What does one ordinarily do when a product gets sold out? The logical answer would be to order more and to maintain higher stocks if the demand is constant. However, it often seems to use the words "logical" and "bureaucracy" in conjunction is oxymoronical. Maybe, just moronical is more apt. The rapid growth of the IT industry in Trivandrum and Cochin is just such an instance of a sell-out, where demand is escalating rapidly, fuelling economic development, and here's how our "far-sighted" babudom responds (An report from The Hindu) -
"A number of construction companies have announced projects in the vicinity of the Technopark here too. It is feared that the spurt in construction activity will have serious ramifications for both IT destinations in the near future. Scarcity of drinking water has already become acute in the Thiruvananthapuram, Kochi and Kozhikode corporation limits. Also, dearth of parking space is being felt in the three cities. A sudden increase in the number of users will also lead to collapse of the drainage system. Construction of buildings is being planned in total disregard for the available infrastructure facilities and a sudden breakdown cannot be ruled out. If the development pattern goes haywire, it is feared to have serious implications, sources said. Hence, the department, as a precautionary measure, is gearing up to establish a scientific land use regime in developing cities and their precincts. Building rules have already been enforced in 200 panchayats in the State including 12 panchayats adjoining Kochi corporation. There are complaints that Floor Area Ratio (FAR) norms are being thrown to the winds by the construction companies and Local Self-Government Institutions (LSGIs) which are empowered to prevent such violations are not taking timely action against those who violate the norms. In the wake of the complaints, the department has decided to monitor the construction activities in the IT hubs and also ensure that buildings are being constructed in compliance with the FAR norms."
It is true that building rules are observed more in the breach. However, this move to focus more on cutting down or slowing development rather than on improving available infrastructure is quite negative and alarming.
After all, the development of IT has not happened overnight. For example, the IT Corridor in Trivandrum - the Kazhakkoottam to Kovalam stretch of the NH-47 Bypass - has been mooted as a concept for years now. Successive Governments were aware of the impending development boom around Technopark and choose to ignore the demands this would place on urban infrastructure.
There is no starker example of this neglect than the fact the so-called IT Corridor, used daily by 15,000 Technopark employees and thousands of other people, has not been lit properly even almost a decade after it was built. It was only last month that the Government decided to award a tender for lighting up this 11-odd kilometres of busy roads which have accounted for many tragic accidents in the recent past. Did it take so long to realise that a busy road needs street lights?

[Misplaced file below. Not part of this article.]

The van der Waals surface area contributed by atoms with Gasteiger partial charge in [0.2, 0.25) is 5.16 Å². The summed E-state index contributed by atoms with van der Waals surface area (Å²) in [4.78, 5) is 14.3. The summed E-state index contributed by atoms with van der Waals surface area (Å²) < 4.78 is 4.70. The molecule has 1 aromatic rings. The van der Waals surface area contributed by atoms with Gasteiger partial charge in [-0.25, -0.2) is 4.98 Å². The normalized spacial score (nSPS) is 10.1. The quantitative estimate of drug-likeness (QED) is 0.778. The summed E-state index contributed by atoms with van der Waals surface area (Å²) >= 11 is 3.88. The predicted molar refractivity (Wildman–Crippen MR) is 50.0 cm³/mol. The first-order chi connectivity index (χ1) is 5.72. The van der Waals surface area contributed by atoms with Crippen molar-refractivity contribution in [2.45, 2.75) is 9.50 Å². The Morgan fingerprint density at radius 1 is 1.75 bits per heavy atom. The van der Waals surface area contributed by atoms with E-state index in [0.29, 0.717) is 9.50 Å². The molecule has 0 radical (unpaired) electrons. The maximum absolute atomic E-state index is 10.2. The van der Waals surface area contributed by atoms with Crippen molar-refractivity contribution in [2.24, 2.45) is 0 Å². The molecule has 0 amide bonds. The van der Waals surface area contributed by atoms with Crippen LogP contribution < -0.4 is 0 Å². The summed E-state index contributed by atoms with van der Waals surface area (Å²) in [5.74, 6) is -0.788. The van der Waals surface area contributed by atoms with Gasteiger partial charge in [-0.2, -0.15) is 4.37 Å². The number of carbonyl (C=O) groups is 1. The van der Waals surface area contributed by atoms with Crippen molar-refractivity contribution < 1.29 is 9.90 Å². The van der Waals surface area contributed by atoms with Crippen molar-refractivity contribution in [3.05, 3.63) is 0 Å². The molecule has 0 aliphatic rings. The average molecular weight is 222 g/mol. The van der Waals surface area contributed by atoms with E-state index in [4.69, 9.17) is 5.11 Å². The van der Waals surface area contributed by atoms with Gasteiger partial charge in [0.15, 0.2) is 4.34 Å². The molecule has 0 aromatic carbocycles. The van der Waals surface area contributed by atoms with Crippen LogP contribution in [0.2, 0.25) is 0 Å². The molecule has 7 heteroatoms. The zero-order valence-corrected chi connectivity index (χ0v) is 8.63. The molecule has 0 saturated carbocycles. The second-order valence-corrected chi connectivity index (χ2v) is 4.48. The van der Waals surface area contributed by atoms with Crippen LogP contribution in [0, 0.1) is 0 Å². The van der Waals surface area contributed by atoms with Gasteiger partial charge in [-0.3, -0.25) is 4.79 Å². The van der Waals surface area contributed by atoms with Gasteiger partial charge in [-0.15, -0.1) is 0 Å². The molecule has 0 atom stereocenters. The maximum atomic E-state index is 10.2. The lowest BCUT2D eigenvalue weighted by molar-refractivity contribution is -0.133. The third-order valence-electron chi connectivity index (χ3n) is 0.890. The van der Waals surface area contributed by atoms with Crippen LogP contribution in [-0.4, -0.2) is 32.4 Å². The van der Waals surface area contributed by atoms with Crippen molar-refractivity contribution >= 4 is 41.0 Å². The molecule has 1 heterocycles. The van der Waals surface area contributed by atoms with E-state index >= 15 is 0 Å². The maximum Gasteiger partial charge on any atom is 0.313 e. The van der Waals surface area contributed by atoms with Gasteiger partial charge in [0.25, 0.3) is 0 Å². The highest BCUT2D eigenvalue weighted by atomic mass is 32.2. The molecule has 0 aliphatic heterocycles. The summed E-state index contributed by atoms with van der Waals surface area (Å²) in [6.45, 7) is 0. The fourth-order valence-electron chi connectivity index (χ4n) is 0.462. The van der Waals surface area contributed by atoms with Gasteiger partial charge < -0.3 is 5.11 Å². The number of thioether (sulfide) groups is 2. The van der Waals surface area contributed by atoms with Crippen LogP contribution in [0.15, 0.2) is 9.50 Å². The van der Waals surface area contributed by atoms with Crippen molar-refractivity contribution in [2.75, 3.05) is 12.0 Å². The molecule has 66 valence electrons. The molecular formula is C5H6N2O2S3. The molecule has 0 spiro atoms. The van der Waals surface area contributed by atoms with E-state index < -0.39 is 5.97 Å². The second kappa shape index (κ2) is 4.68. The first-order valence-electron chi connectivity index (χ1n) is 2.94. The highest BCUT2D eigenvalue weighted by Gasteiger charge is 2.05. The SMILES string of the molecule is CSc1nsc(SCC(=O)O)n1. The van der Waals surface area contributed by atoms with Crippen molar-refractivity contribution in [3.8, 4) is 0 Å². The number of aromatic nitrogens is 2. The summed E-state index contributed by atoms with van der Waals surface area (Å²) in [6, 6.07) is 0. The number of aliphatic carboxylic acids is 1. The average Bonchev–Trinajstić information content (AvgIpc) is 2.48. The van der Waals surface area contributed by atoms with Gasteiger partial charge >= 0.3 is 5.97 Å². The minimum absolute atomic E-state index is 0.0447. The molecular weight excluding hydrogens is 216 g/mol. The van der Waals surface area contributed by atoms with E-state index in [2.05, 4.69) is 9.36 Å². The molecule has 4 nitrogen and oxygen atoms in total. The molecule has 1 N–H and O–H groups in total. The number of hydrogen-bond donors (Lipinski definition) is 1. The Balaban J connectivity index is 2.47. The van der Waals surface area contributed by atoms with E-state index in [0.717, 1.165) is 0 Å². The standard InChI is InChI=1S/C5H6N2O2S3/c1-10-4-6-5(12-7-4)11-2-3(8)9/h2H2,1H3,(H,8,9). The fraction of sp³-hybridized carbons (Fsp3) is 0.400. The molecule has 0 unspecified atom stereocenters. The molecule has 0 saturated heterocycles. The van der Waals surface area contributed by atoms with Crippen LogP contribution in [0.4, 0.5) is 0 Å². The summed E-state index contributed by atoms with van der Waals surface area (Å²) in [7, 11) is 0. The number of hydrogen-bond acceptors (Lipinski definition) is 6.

So why is there a sudden concern over drinking water, parking space and drainage capacity when the civic authorities have been sitting on development plans for years, if not decades? The answer is simple, short term and highly visible action. The easiest way out of a sticky situation for the authorities is to demonstrate intent on a token basis and then hope that the populace forgets about follow-up in their collective amnesia. This way is usually easier and cheaper to accomplish and ruffles the least feathers.
The recent series of much-publicised "raids" by the Kerala Water Authority on apartment complexes. The press's collective clamouring makes this apparently "Robin Hood-ic"action the object of much applause and it plays well to the gallery. Apparently, the fine, up-standing gentlemen of the KWA are taking "stolen" water from the rich flat-dewellers and giving it to the needy proletariat. The truth is that it is all hog-wash! Disconnecting a few flats (temporarily, let's be assured) will save a few thousand litres of water a day. However, the KWA itself admits that upto 35% of the precious water pumped into its delivery network is lost, mostly due to a multitude of leaks, big and small. This translates to nearly 80 million litres of lost water daily! And this loss can be drastically minimised by early detection and repair of major leaks, maintenance of pipes, leak prevention in domestic connections, mapping of pipelines to prevent damage during other construction and so on. There exists technology like ground penetrating radar, Geographical Information Systems (GIS), leak sensors and so on, already available in Kerala, to do all this in an effective and efficient manner. And yet, all the KWA has till date to detect leaks seem to be a few dowsing sticks! The result? Leaks spring up on roads all over the place, the customary craters left by the repairs, water shortages to high-lying areas and an ever multiplying fleet of private tanker lorries. Once, I used to poke fun at Chennai for the state of its water supply, nowadays Trivandrum seems to be headed down the same dusty alley, not to mention the other cities in the State which are much worse off.